Ohio recognizes congenital heart defect awareness week
By CARLA MEYER
Four local families from Wapakoneta are ecstatic regarding a recent proclamation signed this week by Gov. John Kasich.
The week of Feb. 7-14 is to be designated as Congenital Heart Defect Awareness Week in Ohio — as Kasich signed the document this month.
Kasich noted thousands of children are born with birth defects every year, including approximately 40,000 children in the U.S. who begin life with one or more than 35 identified forms of congenital heart defects.
“It is crucial that parents, pediatricians, and all those in the health profession have a greater awareness of the potential for congenital heart defects among newborns and children,” Kasich wrote in the proclamation.
Local mothers who have children who were born with a heart condition are appreciative of the recent proclamation. A heart defect is the No. 1 birth defect with one of every 100 babies born with some form of a heart defect.
“It’s huge because not many people are aware of how important birth defects are,” Tara Stuttler, mother of 4-year-old Devin Stuttler, who was was born Oct. 29, 2007 weighing 7-pounds, 11-ounces.
Physicians diagnosed him with a severe heart condition known as Hypoplastic Left Heart Syndrome (HLHS) which most consider as having half of a heart.
The nurses at the hospital used a pulse oximeter to test Devin before Tara and Devin were sent home with his father, Alan, and older brother, Craig.
A pulse oximeter tests the oxygen level in the blood and if it comes back low, then this triggers for further testing.
After the results came back low, Devin was transported to Dayton Children’s Hospital, which revealed his condition.
From Dayton, he was transported to Nationwide Children’s Hospital in Columbus where he had his first surgery at only one week of age.
The Stuttler Family’s goal is to spread awareness of heart defects.
“Spreading awareness is the number one goal for us,” Tara said. “To provide funding, you need to spread awareness and funding provides research to find a cure. It’s how the medical world advances.”
Devin has undergone open heart surgeries as a young child, and now he is doing well.
“I never thought anything like that would happen to me,” Tara said. “It makes you realize how strong you can be as a parent.”
Jessica and Daniel Makuh’s daughter, Lauren, was diagnosed with the same heart condition.
Three-year-old Lauren’s left ventricle of her heart did not form properly in the mother’s uterus and she was unable to pump blood to her body.
As a result of her condition, Lauren was scheduled to have three surgeries to change the way her heart works.
Jessica voiced her pleasure with Kasich for announcing the awareness week for congenital heart defects.
“It makes me feel really good,” Jessica said. “I didn’t know anything about heart defects until Lauren was born. People need to be more educated about it.”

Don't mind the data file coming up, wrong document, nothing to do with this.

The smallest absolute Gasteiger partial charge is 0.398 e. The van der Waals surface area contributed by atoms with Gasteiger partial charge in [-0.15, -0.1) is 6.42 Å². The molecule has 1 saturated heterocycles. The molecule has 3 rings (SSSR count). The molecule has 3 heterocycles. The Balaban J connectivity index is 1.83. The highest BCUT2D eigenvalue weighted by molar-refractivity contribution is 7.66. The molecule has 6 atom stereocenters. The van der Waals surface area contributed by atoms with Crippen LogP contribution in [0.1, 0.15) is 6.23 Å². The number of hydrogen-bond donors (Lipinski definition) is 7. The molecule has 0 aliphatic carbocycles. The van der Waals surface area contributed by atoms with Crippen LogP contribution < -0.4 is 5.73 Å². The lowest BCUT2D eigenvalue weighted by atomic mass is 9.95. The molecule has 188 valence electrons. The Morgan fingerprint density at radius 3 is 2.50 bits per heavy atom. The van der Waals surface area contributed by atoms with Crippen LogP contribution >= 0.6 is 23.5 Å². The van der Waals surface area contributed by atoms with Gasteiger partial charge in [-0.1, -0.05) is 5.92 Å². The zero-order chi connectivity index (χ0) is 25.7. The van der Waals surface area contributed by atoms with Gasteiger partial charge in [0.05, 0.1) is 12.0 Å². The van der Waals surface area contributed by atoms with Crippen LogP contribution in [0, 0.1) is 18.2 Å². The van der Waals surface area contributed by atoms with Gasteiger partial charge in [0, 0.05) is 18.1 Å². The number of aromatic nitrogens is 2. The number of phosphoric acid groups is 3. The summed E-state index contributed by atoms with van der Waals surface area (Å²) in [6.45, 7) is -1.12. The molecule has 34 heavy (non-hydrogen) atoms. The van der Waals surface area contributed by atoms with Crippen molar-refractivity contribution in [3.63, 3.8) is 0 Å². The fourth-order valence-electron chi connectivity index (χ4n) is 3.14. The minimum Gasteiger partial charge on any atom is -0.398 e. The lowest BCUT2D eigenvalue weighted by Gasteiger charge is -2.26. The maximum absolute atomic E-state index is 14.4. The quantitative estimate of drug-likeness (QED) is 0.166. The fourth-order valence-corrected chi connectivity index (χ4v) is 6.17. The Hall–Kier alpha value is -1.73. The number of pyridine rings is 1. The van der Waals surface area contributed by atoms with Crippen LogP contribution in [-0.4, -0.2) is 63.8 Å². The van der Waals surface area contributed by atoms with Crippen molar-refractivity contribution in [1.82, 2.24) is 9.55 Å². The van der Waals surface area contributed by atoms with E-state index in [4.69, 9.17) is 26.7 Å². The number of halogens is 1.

Education is key, and Jessica now shares her story with other mothers going through the same situation, and she also learns from other families who have gone through the same process.
Lauren will have her third heart surgery in June.
“Devin and Lauren have the same heart condition,” Jessica said. “They weighed the same, they both were taken to Dayton Children’s Hospital and they both have the same pediatrician.”
Tina and Jon Walp also have a child, Nevaeh, 5, who was born with a heart condition.
Nevaeh, was diagnosed with the heart condition, tetralogy of fallot, the day after she was born.
She has had three open heart surgeries, the first when she was only 2 months old. Nevaeh had her last open heart surgery three years ago.
Nevaeh also had seven heart catherizations.
Born without pulmonary arteries or a pulmonary valve, Nevaeh also had a hole between the lower and upper chambers of her heart. Surgeons told her parents it was the worst case scenario.
Since, her physician has told the Walps that Nevaeh continues to surprise him. Through the improvements she’s made, cardiologists have said she’s doing better than they had expected.
Physicians have described it to her parents as a pretty amazing case.
When Tina was asked what her thoughts were on the Ohio naming this week awareness week for heart defects, she applauded her hands.
Tina, along with Tara, talked about making a pulse oximeter test mandatory before a baby leaves a hospital to go home. They are currently involved in groups to continue efforts and help make this possible.
Amanda and Mike Wilder, of Wapakoneta, have a 9-year-old daughter, Corrin, who was born with ventricular septal defect (VSD), which means she was born with a hole in her heart.
Corrin was also born with coarctation of the aorta, and a section of her aorta was narrow and was restricting how much blood could flow through the artery.
When she was five days old, Corrin underwent her first surgery.
Amanda said physicians thought the hole in Corrin’s heart would close, but did not, so she underwent another surgery when she was 2 1/2 years old to repair the hole.
Amanda said she is grateful that Kasich is making this week an awareness week for congenital heart defects.
“I think it is amazing,” Amanda said. “It’s a long time coming.”
This awareness week will allow more people to be aware of heart defects at birth, and Amanda believes every baby should have an echo cardiogram, which is an ultrasound of the heart, before they leave the hospital.
One way the Wilder Family promotes awareness is to walk in a heart walk each year.
“This is the 7th year we’ve participated in a heart walk,” Amanda said.